OuijaCon 2015 – Talking Board Museum Walkthrough

The Talking Board Historical Society held the first ever OuijaCon in Baltimore last month. It included a traveling museum of historic talking boards, which you can see in the video below.

On a side note, nothing more “paranormal” than usual has happened at Cult of Weird HQ since I bought the Ouija board. But in the event that a portal to Hell opens up in my living room, you’re all invited to the party.

Elijah Bond’s Memorial Ouija Board Gravestone in Baltimore

The memorial gravestone of Ouija Board inventor Elijah Bond was erected in 2008 by the Talking Board Historical Society in Baltimore, Maryland’s Green Mount Cemetery.
Ouija board gravestone of Elijah Bond in Baltimore, Maryland
Ouija board gravestone of Elijah Bond in Baltimore, Maryland

It took 15 years, but eventually Ouija board historian and Talking Board Historical Society founder Robert Murch managed to track down the unmarked grave of Elijah Bond, inventor of the infamous board game that has spawned more nightmares than any other toy.

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Bond was a lawyer and inventor. He filed the patent for what would become known as the Ouija Board on May 28th, 1890. The first talking board was produced by his friends at the Kennard Novelty Company.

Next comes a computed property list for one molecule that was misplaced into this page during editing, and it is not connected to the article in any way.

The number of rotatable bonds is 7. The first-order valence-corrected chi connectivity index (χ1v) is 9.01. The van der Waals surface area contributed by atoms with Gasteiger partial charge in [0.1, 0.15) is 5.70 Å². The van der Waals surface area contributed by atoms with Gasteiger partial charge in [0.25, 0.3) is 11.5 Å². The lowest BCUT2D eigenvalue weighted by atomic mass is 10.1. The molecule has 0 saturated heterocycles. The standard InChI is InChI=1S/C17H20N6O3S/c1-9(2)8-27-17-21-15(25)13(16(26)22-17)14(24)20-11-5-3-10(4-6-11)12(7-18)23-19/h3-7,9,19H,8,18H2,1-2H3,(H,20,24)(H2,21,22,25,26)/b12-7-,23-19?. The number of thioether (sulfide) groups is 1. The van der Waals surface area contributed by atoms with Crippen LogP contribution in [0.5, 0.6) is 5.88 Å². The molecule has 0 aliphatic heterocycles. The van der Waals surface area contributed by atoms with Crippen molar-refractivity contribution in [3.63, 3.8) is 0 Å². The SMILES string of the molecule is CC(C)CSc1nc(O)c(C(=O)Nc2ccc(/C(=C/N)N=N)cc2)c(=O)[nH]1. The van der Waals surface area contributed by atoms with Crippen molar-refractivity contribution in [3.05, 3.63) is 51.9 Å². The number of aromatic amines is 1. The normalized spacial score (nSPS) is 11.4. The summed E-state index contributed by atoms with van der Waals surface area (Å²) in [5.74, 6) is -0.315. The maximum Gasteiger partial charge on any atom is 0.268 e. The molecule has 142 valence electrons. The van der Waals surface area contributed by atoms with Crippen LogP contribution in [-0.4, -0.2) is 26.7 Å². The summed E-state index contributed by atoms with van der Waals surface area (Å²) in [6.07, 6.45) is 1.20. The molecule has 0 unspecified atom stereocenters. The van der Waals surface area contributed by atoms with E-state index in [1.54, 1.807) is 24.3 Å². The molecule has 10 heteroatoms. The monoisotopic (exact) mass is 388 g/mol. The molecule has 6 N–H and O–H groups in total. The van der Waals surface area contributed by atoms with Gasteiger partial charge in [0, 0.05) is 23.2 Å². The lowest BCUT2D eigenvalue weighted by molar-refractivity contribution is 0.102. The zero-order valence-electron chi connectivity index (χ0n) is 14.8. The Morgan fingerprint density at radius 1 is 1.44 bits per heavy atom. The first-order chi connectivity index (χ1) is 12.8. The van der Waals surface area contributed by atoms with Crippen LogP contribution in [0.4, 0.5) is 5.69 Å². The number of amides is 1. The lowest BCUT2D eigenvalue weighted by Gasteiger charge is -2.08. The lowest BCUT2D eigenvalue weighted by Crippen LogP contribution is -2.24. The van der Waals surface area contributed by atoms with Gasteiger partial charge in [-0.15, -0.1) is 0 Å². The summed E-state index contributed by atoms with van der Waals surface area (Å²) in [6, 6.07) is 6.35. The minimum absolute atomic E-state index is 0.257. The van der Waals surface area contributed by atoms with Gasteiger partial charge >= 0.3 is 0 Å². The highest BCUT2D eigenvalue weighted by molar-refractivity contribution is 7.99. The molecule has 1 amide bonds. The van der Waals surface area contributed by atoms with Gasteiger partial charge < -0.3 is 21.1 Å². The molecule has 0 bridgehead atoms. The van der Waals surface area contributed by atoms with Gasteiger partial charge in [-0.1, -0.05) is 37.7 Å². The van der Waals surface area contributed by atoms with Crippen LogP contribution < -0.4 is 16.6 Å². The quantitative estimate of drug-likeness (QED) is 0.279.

Murch found the grave in Baltimore’s Green Mount Cemetery in 2007. With permission from the cemetery and the blessings of Bond’s descendents, he raised donations from Ouija enthusiasts to get a memorial gravestone erected a year later. The new stone features the iconic Ouija design from the original patent.

More info here: Elijah Bond Memorial Gravestone

Going to OuijaCon this weekend? Share your photos with the Cult of Weird community on Instagram by tagging #cultofweird

Talking Board Historical Society Launches

The Talking Board Historical Society
Talking Board Historical Society logo by Calvin Von Crush

The Talking Board Historical Society, formed by Ouija historians Robert Murch and Brandon Hodge, launched it’s new Facebook page this week. They are already posting fascinating content, such as a spotlight on Rick “Ormortis” Schreck, who attempted to make his New Jersey home haunted by filling it with talking boards.